The Drama and Choir have given him tons of confidence. He lives from Thursday to Saturday to Thursday for his classes and it's full of really nice children.
I sympathise hugely with your DS but also with you as his parent. I know how it feels to be so worried and upset that he isn't mixing with his peers. Do not judge your own parenting harshly at all. Sorry I can't get over how much he sounds like my DS who is 9.

Fo0ffyShmoofer Sat 03-Sep-11 18:29:00

Also my DS loves playing football but is not good at it. The other children use this to get at him.

Eglu Sat 03-Sep-11 18:32:55

I've not got a child in this position, but since he is 10, he wil lbe heading off to senior school in a year, so maybe he will find people more like him there.

I agree with the football issue, ds1 (7) is football obsessed and I had 4 boys aged from 13 to 7 in the car today for 45mins and they talked football, food and football.

Is there any chance school could create a special playtime interest group for children like him?

Angstriddenmum Sun 04-Sep-11 10:57:23

Thanks for all these replies. It's good to know that he's not the only one.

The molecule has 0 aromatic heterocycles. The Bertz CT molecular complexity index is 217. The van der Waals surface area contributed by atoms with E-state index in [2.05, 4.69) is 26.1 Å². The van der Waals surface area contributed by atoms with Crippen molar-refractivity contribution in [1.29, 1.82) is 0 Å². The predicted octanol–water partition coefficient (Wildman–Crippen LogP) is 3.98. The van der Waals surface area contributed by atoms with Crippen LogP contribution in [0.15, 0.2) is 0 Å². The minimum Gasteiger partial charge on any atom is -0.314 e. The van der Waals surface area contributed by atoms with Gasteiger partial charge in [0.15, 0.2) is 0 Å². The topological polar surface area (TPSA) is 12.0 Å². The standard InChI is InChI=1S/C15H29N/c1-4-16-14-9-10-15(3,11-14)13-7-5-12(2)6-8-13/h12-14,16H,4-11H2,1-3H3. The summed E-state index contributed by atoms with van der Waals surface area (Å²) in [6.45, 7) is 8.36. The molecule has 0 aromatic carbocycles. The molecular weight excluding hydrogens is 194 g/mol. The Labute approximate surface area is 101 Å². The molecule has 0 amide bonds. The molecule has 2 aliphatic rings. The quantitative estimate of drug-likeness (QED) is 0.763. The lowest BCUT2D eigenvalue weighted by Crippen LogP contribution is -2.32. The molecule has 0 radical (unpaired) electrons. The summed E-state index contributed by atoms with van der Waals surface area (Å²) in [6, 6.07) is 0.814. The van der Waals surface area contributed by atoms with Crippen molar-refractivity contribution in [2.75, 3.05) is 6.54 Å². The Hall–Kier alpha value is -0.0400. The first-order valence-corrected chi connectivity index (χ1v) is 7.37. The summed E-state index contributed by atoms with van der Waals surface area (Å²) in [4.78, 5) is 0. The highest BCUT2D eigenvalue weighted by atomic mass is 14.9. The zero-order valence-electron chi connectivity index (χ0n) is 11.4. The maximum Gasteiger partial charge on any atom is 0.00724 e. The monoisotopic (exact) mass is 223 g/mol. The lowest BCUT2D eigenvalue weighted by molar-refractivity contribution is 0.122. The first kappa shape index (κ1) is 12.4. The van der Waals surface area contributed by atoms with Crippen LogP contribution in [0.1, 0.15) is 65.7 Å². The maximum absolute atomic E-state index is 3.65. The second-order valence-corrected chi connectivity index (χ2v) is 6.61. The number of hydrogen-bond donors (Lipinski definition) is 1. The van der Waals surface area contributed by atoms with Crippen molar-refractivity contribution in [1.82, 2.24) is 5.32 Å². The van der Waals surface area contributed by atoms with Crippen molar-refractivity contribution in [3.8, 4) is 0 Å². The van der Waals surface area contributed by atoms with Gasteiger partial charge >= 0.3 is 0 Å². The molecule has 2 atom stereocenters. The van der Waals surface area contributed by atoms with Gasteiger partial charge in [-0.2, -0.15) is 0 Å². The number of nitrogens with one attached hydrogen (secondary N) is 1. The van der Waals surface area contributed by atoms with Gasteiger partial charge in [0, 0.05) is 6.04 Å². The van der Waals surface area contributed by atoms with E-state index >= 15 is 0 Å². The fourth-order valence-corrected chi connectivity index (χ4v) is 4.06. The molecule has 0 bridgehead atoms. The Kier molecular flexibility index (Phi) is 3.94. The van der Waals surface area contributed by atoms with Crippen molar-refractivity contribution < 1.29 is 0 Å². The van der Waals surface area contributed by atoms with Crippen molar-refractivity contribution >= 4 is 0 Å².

No, we haven't discussed this in great detail with the school. We feel that his teacher (unfortunately, he has the same one next year) is not really on his side and that she is simply annoyed that he is not more 'boyish'.

He is interested in music (he sings and plays the piano and violin), chess, reading, walking and he is obsessed with Harry Potter and Dr Who. I appreciate that these are, for the most-part, solitary activities.

We have tried inviting people one-on-one. Again, perhaps I'm paranoid but in one case, having made the arrangement, they cried off at the last minute, with plenty of, "Yes, we'll rearrange it - he can come round to ours" and since then nothing. We have had one boy over this holiday and it seemed to go OK but they haven't contacted us back and I am sure that being pushy is counter-productive.

Yes, senior school next year but I am not convinced that this will be a solution - I am concerned that in many ways his differences will be more glaring and less acceptable - children can be so cruel.